Hyundai is showing that automakers don't have to bash rivals in order to make their own products look better.
In four unconventional spots released in late August, Hyundai admits that its competitors are indeed churning out "good" vehicles.
The Ford Edge and Escape? Good.
Honda Civic? Good.
Toyota Camry? Good.
But Hyundai marketing boss Dean Evans says a conquest-minded Hyundai wants to hammer home the point that its lineup is "better" -- even if the brand is doing so in a way that's a little friendlier than the industry is used to seeing.
While Hyundai highlights various features such as Android Auto and emergency braking that competing models don't have, it stays away from the confrontational stance that consumers saw in June, when Chevrolet openly questioned the toughness of the Ford F-150's aluminum bed.
Hyundai went with a humorous touch instead by putting rival vehicles in precarious situations, including one Sonata spot that shows a Camry on a conveyor being slowly ushered to a huge grinder as a terrified occupant sits inside. Amid the confusion, Hyundai works in time to push the Sonata's Android Auto and panoramic sunroof -- features the Camry doesn't have.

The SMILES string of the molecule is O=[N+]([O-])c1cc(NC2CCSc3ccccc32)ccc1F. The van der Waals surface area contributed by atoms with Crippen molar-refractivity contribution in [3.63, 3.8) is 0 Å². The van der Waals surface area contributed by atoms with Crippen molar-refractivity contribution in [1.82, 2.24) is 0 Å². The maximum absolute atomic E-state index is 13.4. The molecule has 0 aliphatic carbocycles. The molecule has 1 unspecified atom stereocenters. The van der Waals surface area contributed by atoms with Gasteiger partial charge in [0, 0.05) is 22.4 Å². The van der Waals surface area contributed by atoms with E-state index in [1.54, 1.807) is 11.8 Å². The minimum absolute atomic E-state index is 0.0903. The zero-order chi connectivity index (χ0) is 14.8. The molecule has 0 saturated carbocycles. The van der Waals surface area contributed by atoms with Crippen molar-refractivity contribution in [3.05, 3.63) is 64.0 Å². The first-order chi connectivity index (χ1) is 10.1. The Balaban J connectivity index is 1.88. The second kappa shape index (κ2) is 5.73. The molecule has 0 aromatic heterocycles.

Each ad begins with the "Good or Better" banner on the screen. The spots mark the latest phase of Hyundai's "Better Drives Us" campaign that began last year.
"It was built that way not to say "others aren't good,' but just to remind consumers that Hyundai has been striving for years to be better value, better technology, better safety," Evans told Automotive News.
"We thought the best approach in the marketplace was to come up with that friendly approach and still get our point across," he added. "I think at the end of the day, it also kept Ford and everyone else from writing us nasty letters."
Evans said the campaign started as a Tier 2 effort, but Hyundai has since bought national ad time for it. He said millennials likely will respond more favorably to the humor, but he's hoping to reel in any in-market buyer.
The spots center on the Elantra, Sonata, Santa Fe Sport and Tucson, with each one putting competing models in perilous situations.
The Tucson spot, for instance, indicates that the Escape's fueling and routine repair costs are higher than those of Hyundai's compact crossover. As these details are revealed, a huge magnet scoops up the Escape while a man in the driver's seat screams for his life.
Hyundai's marketing team went into the campaign wanting to beat up the competition, but they understood that they couldn't really crush or drop a vehicle because of legalities. So Evans said the enormous grinder, the magnet and a catapult were used as symbols for comedic effect, and no one gets hurt.
"You can't disparage other people's products. Networks don't want to run it, you get nasty letters, and I do think there is some illegalness to it at some levels," Evans said, adding: "Right before you think something's going to happen, it's not, and that's the gag."